I bet I wasn’t the only one singing The Sun’ll Come Out Tomorrow as they drove home from Hull New Theatre, on Monday night.

Yes, Annie was back in town and boy, what an impact she made!

While we in the packed audience took our seats, the orphans on stage were climbing into the uncomfortable-looking iron bedsteads, wriggling about, trying to get comfy under the sparse bedding.

Then, just after 7.30pm, the lights dimmed and a loud scream pierced the air. One of the poor little blighters was shouting for her “mommy” and our hearts melted there and then.

In walked Annie (an incredible performance by Taziva-Fayekat Sande), mop in hand, to soothe the little one. From that moment on it was non-stop fun and games all the way. Theatrical heaven!

The year is 1933 and the orphanage in Depression-hit “Noo York” is run by a Miss Hannigan (the amazing Anita Dobson), who, when sober is even meaner than when drunk, as she often is.

She makes no secret of the fact she hates children and gets through her miserable existence looking through the bottom of a booze bottle.

Anita Dobson’s portrayal of her is so entertaining - energetic, comical, a bit naughty – that just looking at the faces she pulled had me giggling uncontrollably. And that’s before she uttered a word – or woid in her lingo.

Of course, the girls hate being in Miss Hannigan’s “care” – I use the word very loosely - and it is the red-haired Annie who makes her escape.

Finding herself alone, on the mean streets of “Noo York”, she befriends a stray dog, who she names Sandy (this was an “ah” moment as the real dog was a scene stealer), and also a group of homeless people, who feed her and Sandy.

Taken back to the orphanage by a well-meaning cop, she has to face Miss Hannigan and the other orphans (take a bow Orla McDonagh as Molly, Kacey Agwuegbo as Duffy [loved your bunches, Kacey], Siena Austen as Tessie, Drew Phoebe Hylton as Pepper, Lyla Toplass as July and Fifi Bloomsbury-Khier as Kate). Stars, every one.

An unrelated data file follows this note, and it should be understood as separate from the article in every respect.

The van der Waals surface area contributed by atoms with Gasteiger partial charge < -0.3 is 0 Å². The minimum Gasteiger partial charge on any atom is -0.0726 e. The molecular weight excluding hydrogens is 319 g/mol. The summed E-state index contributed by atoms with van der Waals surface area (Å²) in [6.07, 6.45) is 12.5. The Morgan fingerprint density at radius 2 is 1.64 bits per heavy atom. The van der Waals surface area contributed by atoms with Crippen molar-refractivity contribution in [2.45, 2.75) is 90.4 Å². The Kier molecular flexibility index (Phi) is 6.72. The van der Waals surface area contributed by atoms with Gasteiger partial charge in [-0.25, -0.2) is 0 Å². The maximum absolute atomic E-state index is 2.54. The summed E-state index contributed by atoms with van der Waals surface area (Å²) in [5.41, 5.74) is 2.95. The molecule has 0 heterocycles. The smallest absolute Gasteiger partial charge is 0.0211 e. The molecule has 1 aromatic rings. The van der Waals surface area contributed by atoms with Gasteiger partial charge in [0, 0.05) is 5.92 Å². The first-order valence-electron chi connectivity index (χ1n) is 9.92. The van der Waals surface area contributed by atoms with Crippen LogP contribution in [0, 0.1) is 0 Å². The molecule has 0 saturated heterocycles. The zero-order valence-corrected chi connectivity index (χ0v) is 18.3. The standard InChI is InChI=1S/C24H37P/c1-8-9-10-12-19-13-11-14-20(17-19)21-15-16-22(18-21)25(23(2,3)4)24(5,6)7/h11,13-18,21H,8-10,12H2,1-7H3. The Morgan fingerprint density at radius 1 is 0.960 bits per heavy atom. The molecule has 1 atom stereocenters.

However, there is light at the end of the tunnel when billionaire’s assistant Grace Farrell (Carolyn Maitland) arrives at the orphanage to invite an orphan to spend Christmas with her boss, Oliver Warbucks (Alex Bourne).

Much to Miss Hannigan’s dismay, Annie is chosen and off she trots to enjoy a fortnight of luxury, starting with Mr Warbucks buying her brand new coat.

The outspoken Annie enchants all at the billionaire’s mansion, and Mr Warbucks decides to adopt her (he can adopt me any time!).

However, Annie has lived all of her 11 years (at the orphanage) living with the hope that her parents are coming back for her – she has a letter and a silver locket to prove it. And when Mr Warbucks presents her with a new silver locket, she tells him in no uncertain words, that her main aim in life is getting her real parents back in her life.

The crestfallen businessman offers a $50,000 reward for any information leading to the return of Annie’s mom and pop.

Of course, he is inundated with replies, all from conmen and women.

Meanwhile, Miss Hannigan is coerced into helping her brother, Rooster (Richard Meek) and his woman, Lily (Jenny Gayner), to get their hands on the reward … and they nearly succeed.

However, the American President, Franklin D Roosevelt (Gary Davis), a good friend of Mr Warbucks, pulls out all of the stops and uncovers the truth, saving Annie from a fate worse than the orphanage. Phew!

Every person involved in this production deserves their name up in lights. It was sheer perfection, pure and simple.

I honestly couldn’t fault a thing. Every word said on stage was loud and clear; all singing voices were tuneful and the well-known songs came thick and fast – Hard Knock Life, N.Y.C., Easy Life and Tomorrow to name just a few.

Throughout, the choreography was amazing– the tap-dancing being a highlight. Live music, wonderful costumes, atmospheric lighting and a fantastic stage setting, plus the cutest dog (a very well-behaved Amber), all added to a great night’s entertainment. I didn’t want it to end.

Running until Saturday, April 6th, 2019; 7.30pm nightly with 2.30pm matinees on Thursday, 4th and Saturday, 6th. Tickets from £18. Call (01482) 300306; visit www.hulltheatres.co.uk

Reviewer: Jackie Foottit

Reviewed: 1st April 2019

North West End Rating: ★★★★★